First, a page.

Oct 27 2021

Red Teams vs. Blue Teams: What’s the Difference, and How do Health IT Leaders Run These Exercises

Cybersecurity threats are becoming more sophisticated, and healthcare organizations must prepare for attacks in order to mitigate damage.

One third of healthcare organizations surveyed were hit by a ransomware attack in the past year, according to “The State of Ransomware in Healthcare 2021” survey report published by Sophos in early 2021. Data is often leaked during these events, with at least 72 percent of ransomware incidents in the U.S. healthcare sector so far this year resulting in victims’ data being leaked.

Not only do these incidents impact patient trust and an organization’s bottom line, they can lead to longer stays for patients, delays in procedures and tests resulting in poor outcomes, and an increase in patients transferred or diverted to other facilities, according to a new Ponemon Institute report. In rarer circumstances, ransomware attacks can increase complications from medical procedures as well as mortality rates.

Cybersecurity threats are growing in frequency and sophistication, and healthcare organizations are often targets. It’s often not a matter of if but when an organization will be attacked, with patients affected. Incident response planning allows healthcare organizations to prepare themselves for a cybersecurity event and to mitigate the damage of successful attacks.

Red team and blue team exercises are useful security assessments that healthcare organizations can use to validate the efficacy of their incident response programs and find vulnerabilities. While these exercises allow security teams to test their defenses in a low-risk environment, several considerations must be kept in mind to ensure success.

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What Are Red Teams and Blue Teams?

Red team and blue team exercises identify areas of improvement through a low-impact, low-risk approach. Red teams work to overcome an organization’s cybersecurity defenses in a simulated attack to gauge the strength of the organization’s existing security capabilities. Blue teams work to protect the organization’s critical assets against these simulated cybersecurity threats, as well as real threats that may arise.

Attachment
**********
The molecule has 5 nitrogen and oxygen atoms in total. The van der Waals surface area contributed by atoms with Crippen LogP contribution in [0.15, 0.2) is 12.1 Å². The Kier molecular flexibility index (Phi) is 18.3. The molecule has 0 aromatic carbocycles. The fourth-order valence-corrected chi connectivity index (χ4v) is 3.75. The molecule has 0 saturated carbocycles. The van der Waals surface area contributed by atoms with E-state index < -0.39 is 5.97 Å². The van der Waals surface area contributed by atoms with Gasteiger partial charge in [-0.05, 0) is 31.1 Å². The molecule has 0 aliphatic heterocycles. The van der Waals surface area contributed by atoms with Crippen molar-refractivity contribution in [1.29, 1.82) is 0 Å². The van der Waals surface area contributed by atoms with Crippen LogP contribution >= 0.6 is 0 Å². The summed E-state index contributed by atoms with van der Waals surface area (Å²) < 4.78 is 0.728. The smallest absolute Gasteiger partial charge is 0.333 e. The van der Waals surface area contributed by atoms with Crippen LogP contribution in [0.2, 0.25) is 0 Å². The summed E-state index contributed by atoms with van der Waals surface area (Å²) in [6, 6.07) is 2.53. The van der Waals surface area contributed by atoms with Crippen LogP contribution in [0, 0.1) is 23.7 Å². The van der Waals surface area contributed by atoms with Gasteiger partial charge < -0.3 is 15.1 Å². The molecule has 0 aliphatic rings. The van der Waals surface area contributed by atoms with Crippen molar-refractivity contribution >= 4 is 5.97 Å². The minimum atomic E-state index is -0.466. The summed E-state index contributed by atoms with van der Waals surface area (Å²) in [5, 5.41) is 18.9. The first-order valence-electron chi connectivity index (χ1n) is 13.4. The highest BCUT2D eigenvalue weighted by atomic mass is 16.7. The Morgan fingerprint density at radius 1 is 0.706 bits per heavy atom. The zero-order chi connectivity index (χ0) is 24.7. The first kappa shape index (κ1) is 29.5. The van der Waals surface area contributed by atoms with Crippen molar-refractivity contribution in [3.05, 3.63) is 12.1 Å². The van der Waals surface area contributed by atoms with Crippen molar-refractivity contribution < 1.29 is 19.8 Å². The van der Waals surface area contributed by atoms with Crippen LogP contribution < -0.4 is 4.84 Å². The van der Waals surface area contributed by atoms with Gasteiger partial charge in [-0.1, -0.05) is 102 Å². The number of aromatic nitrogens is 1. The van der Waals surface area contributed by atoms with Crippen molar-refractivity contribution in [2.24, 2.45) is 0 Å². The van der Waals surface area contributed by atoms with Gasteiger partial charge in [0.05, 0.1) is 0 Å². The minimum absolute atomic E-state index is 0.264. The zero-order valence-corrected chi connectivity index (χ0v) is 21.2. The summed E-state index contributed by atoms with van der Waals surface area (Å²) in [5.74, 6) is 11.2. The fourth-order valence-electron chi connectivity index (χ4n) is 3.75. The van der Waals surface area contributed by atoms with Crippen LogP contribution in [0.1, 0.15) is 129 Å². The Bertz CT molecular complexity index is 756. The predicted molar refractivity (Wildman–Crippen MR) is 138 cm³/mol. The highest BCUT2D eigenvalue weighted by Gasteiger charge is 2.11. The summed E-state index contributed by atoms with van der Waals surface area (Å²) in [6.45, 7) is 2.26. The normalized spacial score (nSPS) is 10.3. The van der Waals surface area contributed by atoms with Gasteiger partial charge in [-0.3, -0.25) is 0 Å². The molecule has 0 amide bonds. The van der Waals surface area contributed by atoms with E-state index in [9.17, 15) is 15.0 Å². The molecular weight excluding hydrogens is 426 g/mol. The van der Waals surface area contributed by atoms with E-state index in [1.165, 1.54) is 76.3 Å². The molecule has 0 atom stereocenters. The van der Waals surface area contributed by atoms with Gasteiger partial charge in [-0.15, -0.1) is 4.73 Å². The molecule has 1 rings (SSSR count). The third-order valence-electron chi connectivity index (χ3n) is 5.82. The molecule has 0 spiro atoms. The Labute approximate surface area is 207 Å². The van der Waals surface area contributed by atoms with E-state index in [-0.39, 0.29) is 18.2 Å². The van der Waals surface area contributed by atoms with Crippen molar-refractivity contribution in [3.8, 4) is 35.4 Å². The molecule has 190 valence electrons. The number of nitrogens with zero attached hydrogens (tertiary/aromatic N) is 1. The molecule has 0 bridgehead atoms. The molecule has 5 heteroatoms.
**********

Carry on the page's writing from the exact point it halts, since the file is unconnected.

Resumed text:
“Red teaming is similar but not identical to penetration testing. It involves the pursuit of one or more objectives, usually executed as a campaign. The main differences between red teaming and penetration testing are depth and scope,” says Stew Wolfe, technology and transformation cybersecurity leader for Cisco. “Penetration testing is designed to identify and exploit as many vulnerabilities as possible over a short period of time, while red teaming is a deeper assessment conducted over a period of weeks. It is designed to test an organization’s detection and response capabilities and achieve set objectives, such as data exfiltration.”

EXPLORE: Learn how to create an effective incident response plan for healthcare.

Blue teams, on the other hand, refer to an internal security team that defends against both real attackers and red teams, which are often independent of a healthcare organization’s IT team. However, there can be a dedicated internal team responsible for red teaming exercises.

Red team members need to have experience in cybersecurity tactics, techniques, protocols and procedures, as well as an understanding of how to get into networks without setting off alarms, explains Drex DeFord, executive healthcare strategist at CrowdStrike. The need for these skills often leads healthcare organizations to turn to security partners with threat expertise.

In a red team assessment, the blue team is not made aware of when the exercise will take place. Although collaboration is typically recommended in healthcare IT, the red team and blue team must function in isolation for the exercise to work.

“Security experts across the globe often emphasize that absolute security is a myth. Organizations can’t have the mindset that since they have implemented all possible security measures, they cannot be attacked. The threat landscape changes constantly, and this kind of mindset can do more harm than good,” says Wolfe. “Maintaining the security of IT infrastructure is a continuous process. While implementing an incident response plan or testing it in controlled settings may give perfect results, the loopholes are only identified when a real attack is detected. While the red team is carrying out an attack that is defended by the blue team in real time, the question of whether the organization’s incident response is working or not is answered over the course of an attack.”

How Do Health IT Leaders Conduct Red Team vs. Blue Team Exercises?

Red team activities commonly follow the MITRE ATT&CK Framework, which is a globally accessible knowledge base of adversary tactics, techniques and methods based on real-world experience and events. The MITRE ATT&CK framework serves as a foundation for the development of prevention, detection and response capabilities that can be customized based on each healthcare organization’s unique needs as well as new developments within the threat landscape.